Web Site of the Bunker Family Association

The Bunker Blog

July 18th, 2021 at 12:04 pm

BFA Photo Archives Moved

in: Main

The photo archives of the Bunker Family Association haves been moved to a Dropbox folder, accessible at the following:


I believe none of these albums are password protected, but if someone has difficulty accessing them please let me know.

The files are no longer accessible on Smugmug.

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February 20th, 2021 at 2:11 pm

Who was Annabelle Moore?

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The Bunker Family Association established a college scholarship of $200 in 1979.  The first recipient was Brent D. Bunker of Las Vegas, Nevada, in 1980.  Annabelle Moore served as Bunker Family Association (BFA) President from 1969 until her death in September 1977. In addition to her many years of service as BFA President, she is especially recognized by her fellow Bunkers for her efforts toward restoration of the Bunker graveyard outside Durham, New Hampshire–the burial place of James Bunker, founder of the Dover Branch of the Bunkers in America, and descendants. Ms. Moore bequeathed $10,000 for a college scholarship. This bequest allowed the BFA to increase its annual scholarship to $500. One recipient per year is selected by the BFA’s scholarship selection committee.

The following is an excerpt from the Bunker Banner of May 2017 (#179), p. 2231:

Annabelle Moore was “the 16th BFA president from 1969 until her death in 1977. Actually, you could call Annabelle the 12th president as three others served multiple terms and not necessarily in consecutive years. Annabelle bequeathed ten thousand dollars to the BFA and the membership voted to fund scholarship grants in her memory. A $500 gift has been awarded annually, save for a couple years when no one applied.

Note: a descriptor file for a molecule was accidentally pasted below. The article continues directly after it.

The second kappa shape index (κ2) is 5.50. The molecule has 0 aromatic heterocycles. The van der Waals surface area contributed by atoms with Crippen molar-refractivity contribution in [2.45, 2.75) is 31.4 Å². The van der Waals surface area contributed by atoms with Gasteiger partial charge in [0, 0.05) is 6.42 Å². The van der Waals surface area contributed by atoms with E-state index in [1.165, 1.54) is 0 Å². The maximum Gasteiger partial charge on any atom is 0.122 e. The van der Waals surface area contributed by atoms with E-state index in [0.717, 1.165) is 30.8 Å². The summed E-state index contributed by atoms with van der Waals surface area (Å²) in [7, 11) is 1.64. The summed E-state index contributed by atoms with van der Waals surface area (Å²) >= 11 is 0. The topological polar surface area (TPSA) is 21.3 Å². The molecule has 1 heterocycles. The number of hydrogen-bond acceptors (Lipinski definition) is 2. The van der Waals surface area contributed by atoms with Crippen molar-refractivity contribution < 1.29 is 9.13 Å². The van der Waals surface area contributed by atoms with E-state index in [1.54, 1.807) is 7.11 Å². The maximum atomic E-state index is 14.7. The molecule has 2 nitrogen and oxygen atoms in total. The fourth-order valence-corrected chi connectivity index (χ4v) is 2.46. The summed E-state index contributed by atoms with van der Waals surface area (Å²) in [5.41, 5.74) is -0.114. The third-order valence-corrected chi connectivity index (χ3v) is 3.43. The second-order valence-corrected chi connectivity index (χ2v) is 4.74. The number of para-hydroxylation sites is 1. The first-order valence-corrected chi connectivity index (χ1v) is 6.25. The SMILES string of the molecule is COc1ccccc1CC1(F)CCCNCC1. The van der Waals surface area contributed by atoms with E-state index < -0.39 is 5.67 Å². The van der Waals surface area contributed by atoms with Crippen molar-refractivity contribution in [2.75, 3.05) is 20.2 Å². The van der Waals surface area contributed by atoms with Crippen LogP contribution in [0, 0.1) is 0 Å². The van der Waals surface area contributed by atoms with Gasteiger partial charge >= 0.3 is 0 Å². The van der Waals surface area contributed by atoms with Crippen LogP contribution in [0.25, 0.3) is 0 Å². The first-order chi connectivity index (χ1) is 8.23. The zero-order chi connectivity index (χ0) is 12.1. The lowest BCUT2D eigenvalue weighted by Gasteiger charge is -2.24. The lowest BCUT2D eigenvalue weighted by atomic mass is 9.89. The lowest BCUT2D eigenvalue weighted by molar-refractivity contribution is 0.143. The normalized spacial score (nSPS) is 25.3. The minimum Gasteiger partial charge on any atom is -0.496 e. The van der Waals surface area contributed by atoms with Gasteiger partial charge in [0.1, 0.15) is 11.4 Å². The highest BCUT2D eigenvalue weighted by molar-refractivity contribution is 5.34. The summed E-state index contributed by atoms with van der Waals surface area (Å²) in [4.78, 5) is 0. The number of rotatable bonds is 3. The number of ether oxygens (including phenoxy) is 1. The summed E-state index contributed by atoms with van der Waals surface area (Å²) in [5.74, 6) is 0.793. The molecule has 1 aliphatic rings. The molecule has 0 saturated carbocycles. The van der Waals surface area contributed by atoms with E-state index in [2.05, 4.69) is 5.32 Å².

“I [BFA President Gil Bunker] met Annabelle in 1976 (my first BFA meeting) and remember her well; she was a spirited president who presided over the meetings in a forceful manner, Robert’s Rules be damned. A no nonsense woman, who as “Old Blue Eyes” would sing, “I did it my way.”

“Annabelle will be remembered for her exceptional work in organizing the restoration of the Dover Graveyard in the early 60s. Discovery of the neglected burial ground in the late 50s belongs to Anna Tenney who found the site while searching for DAR ancestors. She immediately began to excavate the buried marble markers with her bare hands. Annabelle joined in the dig.

“During her presidency, Annabelle officially released the completed graveyard to the Town of Durham on June 17, 1971. It was accepted by Philip Wilcox, Trustee for the Trust Funds for the Town. Philip challenged us to remember “Cemeteries are public, graveyards are private.”

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January 18th, 2021 at 12:29 pm

2021 Annabelle Moore Scholarship Application

in: Main

An application form for this year’s Annabelle Moore Scholarship may be accessed at the following link:


The file is a Microsoft Word file, and may be completed and sent electronically along with the other required documentations. The scholarship is awarded to a child or grandchild of a Bunker Family Association member in good standing. Applicants must be high school seniors or college freshmen. Do not miss the June 30 deadline.

If a reader has trouble downloading the file, please send an email to doug.detling@gmail.com and the file will be sent to you directly.